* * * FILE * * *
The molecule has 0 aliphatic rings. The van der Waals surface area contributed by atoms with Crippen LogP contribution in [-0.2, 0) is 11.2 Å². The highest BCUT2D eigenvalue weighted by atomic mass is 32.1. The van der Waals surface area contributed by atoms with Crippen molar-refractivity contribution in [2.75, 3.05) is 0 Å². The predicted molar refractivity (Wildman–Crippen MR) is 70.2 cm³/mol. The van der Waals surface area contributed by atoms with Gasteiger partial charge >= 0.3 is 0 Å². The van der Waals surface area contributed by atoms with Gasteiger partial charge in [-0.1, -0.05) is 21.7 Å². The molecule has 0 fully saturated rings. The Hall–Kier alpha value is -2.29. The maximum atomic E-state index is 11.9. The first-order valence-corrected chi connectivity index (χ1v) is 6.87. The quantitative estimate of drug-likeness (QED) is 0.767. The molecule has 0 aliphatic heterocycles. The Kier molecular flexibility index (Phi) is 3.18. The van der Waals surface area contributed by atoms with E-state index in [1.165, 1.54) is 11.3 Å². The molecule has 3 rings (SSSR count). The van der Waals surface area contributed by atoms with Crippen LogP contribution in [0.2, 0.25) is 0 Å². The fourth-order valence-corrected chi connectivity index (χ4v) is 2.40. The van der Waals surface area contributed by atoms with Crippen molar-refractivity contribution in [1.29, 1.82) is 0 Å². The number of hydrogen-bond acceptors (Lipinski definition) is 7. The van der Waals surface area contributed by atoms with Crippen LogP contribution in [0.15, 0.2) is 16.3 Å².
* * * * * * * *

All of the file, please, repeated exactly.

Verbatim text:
The molecule has 0 aliphatic rings. The van der Waals surface area contributed by atoms with Crippen LogP contribution in [-0.2, 0) is 11.2 Å². The highest BCUT2D eigenvalue weighted by atomic mass is 32.1. The van der Waals surface area contributed by atoms with Crippen molar-refractivity contribution in [2.75, 3.05) is 0 Å². The predicted molar refractivity (Wildman–Crippen MR) is 70.2 cm³/mol. The van der Waals surface area contributed by atoms with Gasteiger partial charge >= 0.3 is 0 Å². The van der Waals surface area contributed by atoms with Gasteiger partial charge in [-0.1, -0.05) is 21.7 Å². The molecule has 0 fully saturated rings. The Hall–Kier alpha value is -2.29. The maximum atomic E-state index is 11.9. The first-order valence-corrected chi connectivity index (χ1v) is 6.87. The quantitative estimate of drug-likeness (QED) is 0.767. The molecule has 0 aliphatic heterocycles. The Kier molecular flexibility index (Phi) is 3.18. The van der Waals surface area contributed by atoms with E-state index in [1.165, 1.54) is 11.3 Å². The molecule has 3 rings (SSSR count). The van der Waals surface area contributed by atoms with Crippen LogP contribution in [0.2, 0.25) is 0 Å². The fourth-order valence-corrected chi connectivity index (χ4v) is 2.40. The van der Waals surface area contributed by atoms with Crippen molar-refractivity contribution in [1.29, 1.82) is 0 Å². The number of hydrogen-bond acceptors (Lipinski definition) is 7. The van der Waals surface area contributed by atoms with Crippen LogP contribution in [0.15, 0.2) is 16.3 Å².